The creators’ decision to stage the show in its native language is a bold one, especially since so many of the show’s classic tunes (including “Proud Mary,” “Pretty in Pink,” and “(They’re Coming to) America”) have been radio hits in English. But it’s long been rumored that Spanish-speaking people (albeit very few from Spain) will be voting in the upcoming election, and it’s probably good to keep them entertained by the mainstream theater establishment, lest they grow restless and waste their votes on a third-party candidate. Hats off to you, Broadway (top hats!) for once again having your fabulous, gaunt, near-dessicated finger on the pulse of America!

Wednesday, July 16, 2008


We would find it utterly endearing if our friends and colleagues were to begin employing the nickname “Pocky” in reference to us. Possible echoes of the scarred tissue reminders of a past plague diagnosis aside, it reminds us of a certain delightful Japanese coated-biscuit snack, which is available in a variety of flavors, including: chocolate, strawberry, almond, kiwi, honey, grape, melon, salmon, green tea, sweet potato, ash, pineapple, pumpkin, disinfectant, pizza, and goulash.


There’s an old saw that, if you stood all the people in the world shoulder to shoulder and back to belly, they would take up a space no bigger than the Six Flags Great Adventure amusement park, making the waits for rides only slightly longer than they are currently. This thought experiment has never been executed, primarily because of the temptations it poses for marauding aliens bent on the conquest of earth. But in light of the recent Obesity Epidemic scourging the developed world, we need to ask ourselves: is Six Flags big enough? Or do we now need Disney to bail us out?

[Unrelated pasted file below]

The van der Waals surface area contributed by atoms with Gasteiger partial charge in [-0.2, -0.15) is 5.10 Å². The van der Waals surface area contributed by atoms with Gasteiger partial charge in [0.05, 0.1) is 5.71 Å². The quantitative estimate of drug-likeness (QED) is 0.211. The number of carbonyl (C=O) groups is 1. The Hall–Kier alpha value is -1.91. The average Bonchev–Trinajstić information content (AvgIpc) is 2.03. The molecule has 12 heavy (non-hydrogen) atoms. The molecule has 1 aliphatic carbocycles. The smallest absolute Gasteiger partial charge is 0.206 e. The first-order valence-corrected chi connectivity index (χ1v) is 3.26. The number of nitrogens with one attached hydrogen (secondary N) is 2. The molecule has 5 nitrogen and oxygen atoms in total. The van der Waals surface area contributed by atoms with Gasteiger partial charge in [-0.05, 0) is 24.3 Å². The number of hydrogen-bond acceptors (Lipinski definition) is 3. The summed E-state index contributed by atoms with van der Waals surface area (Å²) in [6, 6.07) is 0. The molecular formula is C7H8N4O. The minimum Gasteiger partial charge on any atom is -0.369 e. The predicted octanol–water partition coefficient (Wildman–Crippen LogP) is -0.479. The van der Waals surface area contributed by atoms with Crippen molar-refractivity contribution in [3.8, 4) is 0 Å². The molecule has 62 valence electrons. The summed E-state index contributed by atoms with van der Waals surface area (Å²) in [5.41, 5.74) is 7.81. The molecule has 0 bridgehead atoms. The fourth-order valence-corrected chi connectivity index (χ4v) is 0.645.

Morbidly, comically, spherically fat people are nothing new to society – ancient, crudely sculpted earth-goddess idols illustrate the lack of gym facilities in the pre-civilized world, and those damn Romans with their vomitoria proved that even bulimia couldn’t stop decadent, fiddling emperors such as Nemo and Dracligula from expanding their bodies to the same bloated extreme as their untenable empires. But with all the current head-wagging and finger-shaking about the Obesity Epidemic, we’ve seen a level of awareness and judgment that surpasses all previous historical benchmarks.

First, a clarification: yes, obesity is communicable, but it’s not nearly as easy to catch as most pundits would have you believe. The obesity virus is only transferable via human saliva, especially saliva involved in the eating process. For this reason, you should be very careful about sharing a Snickers bar or French kissing with an obese person, or, heaven forfend, both at the same time. If you keep your tongue in your mouth and your fingers off other people’s food, you’ll most likely be safe.